Petit also backed younger Surrealist painters, including Dado before he changed styles and left him for the Isy Brachot Gallery, the Romanian Perahim, Carlos Revilla, a Peruvian who did not get very far, and Paul Wunderlich, who made erotic compositions. Shows of their works alternated with memorable retrospectives, such as the 1975 de Chirico exhibition. Ms. Aldoux still recalls radio journalist Michel Lancelot trying to interview the tight-lipped painter, who had a mocking sense of humor. “Surrealism?” the artist grumbled. “I don’t know what that is!” The poor Lancelot could not pry one word out of him about his break with the Surrealists. “André-François Petit was a likable man,” says colleague Daniel Malingue. “He had round cheeks, a smile at the corner of his mouth and a gift for connecting with artists’ families that I never did.” He was apparently close to Cécile Eluard, Paul and Gala’s only daughter. When Max Ernst arrived in France in the 1920s, her parents hosted him at their home in Eaubonne, near Paris, where he had fun painting on the walls. The Petit gallery transferred the murals to canvas in 1967 and exhibited them two years later. At that time, Petit swapped a door painted by Ernst for his former schoolmate Daniel Filipacchi’s duplex apartment in Megève. A paparazzo for Paris Match magazine, which he eventually owned, Filipacchi started Lui and founded a press empire. A bibliophile, he loved Surrealist poetry: Breton, Eluard and especially Aragon. Petit introduced him to painting: Wolfgang Paalen, Dorothea Tanning, Toyen, Oscar Dominguez and others. Together they were briefly interested in the American Hyperrealists. In 1976 Petit moved to the Left Bank, where he took over Alexandre Iolas’s gallery at 196 boulevard Saint-Germain. By then he was the go-to expert. Not an exhibition on Surrealism took place at a museum in London, New York or Tokyo without his being asked for loans. He was consulted to date or authenticate a Dalí, an Ernst or a Tanguy. The temperamental Bellmer gave him permission in writing to certify his works, a task he graciously carried out and passed on to Ms. Aldoux. Petit’s opinion was uncontested when he participated in the crusade against Picabia’s fake mechanical drawings.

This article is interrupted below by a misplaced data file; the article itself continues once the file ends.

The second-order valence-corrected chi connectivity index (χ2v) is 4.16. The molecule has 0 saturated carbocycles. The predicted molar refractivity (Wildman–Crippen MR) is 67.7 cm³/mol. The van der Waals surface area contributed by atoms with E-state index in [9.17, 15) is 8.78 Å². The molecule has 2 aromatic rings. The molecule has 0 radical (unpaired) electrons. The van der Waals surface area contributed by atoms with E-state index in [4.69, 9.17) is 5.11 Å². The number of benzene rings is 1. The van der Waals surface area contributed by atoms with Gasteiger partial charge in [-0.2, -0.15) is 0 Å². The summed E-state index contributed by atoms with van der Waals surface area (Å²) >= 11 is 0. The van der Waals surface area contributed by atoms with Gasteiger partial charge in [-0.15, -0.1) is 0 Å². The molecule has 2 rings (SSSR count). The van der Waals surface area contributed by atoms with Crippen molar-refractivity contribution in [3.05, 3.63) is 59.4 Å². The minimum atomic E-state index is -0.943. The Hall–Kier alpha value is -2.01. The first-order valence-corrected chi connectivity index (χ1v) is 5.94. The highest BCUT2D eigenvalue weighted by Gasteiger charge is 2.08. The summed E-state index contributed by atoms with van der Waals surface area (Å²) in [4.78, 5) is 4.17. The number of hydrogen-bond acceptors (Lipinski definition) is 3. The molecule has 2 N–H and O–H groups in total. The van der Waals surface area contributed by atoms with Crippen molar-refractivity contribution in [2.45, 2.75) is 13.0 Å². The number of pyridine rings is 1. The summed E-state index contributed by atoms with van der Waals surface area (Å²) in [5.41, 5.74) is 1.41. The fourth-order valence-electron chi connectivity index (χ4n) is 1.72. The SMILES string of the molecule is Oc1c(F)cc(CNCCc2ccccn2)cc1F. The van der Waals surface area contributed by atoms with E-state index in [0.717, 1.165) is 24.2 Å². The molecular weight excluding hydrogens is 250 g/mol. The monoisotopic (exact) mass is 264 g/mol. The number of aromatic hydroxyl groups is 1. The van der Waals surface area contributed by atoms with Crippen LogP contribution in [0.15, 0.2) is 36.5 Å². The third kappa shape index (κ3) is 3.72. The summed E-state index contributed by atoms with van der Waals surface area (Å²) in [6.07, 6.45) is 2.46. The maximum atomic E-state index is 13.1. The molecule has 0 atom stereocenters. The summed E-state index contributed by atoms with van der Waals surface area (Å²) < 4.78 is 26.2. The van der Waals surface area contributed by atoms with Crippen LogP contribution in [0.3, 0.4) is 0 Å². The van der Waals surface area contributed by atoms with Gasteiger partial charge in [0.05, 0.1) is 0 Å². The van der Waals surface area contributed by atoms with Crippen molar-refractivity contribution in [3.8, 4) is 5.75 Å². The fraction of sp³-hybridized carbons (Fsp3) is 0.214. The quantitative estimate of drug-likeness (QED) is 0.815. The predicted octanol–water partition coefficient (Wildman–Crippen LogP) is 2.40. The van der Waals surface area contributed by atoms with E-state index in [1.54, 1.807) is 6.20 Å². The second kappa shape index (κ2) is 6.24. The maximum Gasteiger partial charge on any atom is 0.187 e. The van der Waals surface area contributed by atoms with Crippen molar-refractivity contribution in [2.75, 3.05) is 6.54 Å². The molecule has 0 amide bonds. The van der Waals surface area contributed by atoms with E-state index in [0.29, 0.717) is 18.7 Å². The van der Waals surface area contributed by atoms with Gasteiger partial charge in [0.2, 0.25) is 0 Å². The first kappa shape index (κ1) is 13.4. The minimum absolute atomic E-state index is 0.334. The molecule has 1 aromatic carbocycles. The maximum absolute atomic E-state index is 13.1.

The gallerist was actually more a collector than a dealer. Bénédicte, his eldest daughter, recalls being scolded for her poor grades beneath Magritte’s painting Le Beau Navire that used to hang in the family living room. There are worse things in life. Fascinated by this portrait of a blue woman whose color blends with the sky, she barely listened to her father’s reprimands. “He decided to sell it, but to buy something more important,” she says. Petit’s private collection featured masterpieces, including two de Chirico paintings: Mélancolie d’un après-midi (Melancholy of an Afternoon), dated 1913, which was given to the Pompidou Center in lieu of estate taxes, and La Pureté d’un rêve (The Purity of a Dream), which Filipacchi coveted for a long time. Not wanting to sell it, Petit asked for a huge sum. The press tycoon had to wait until his friend’s death in 1997 to buy it at auction. It must been a bittersweet moment. Luckily, the bidders at the Stéphane Petit estate sale will only feel happiness.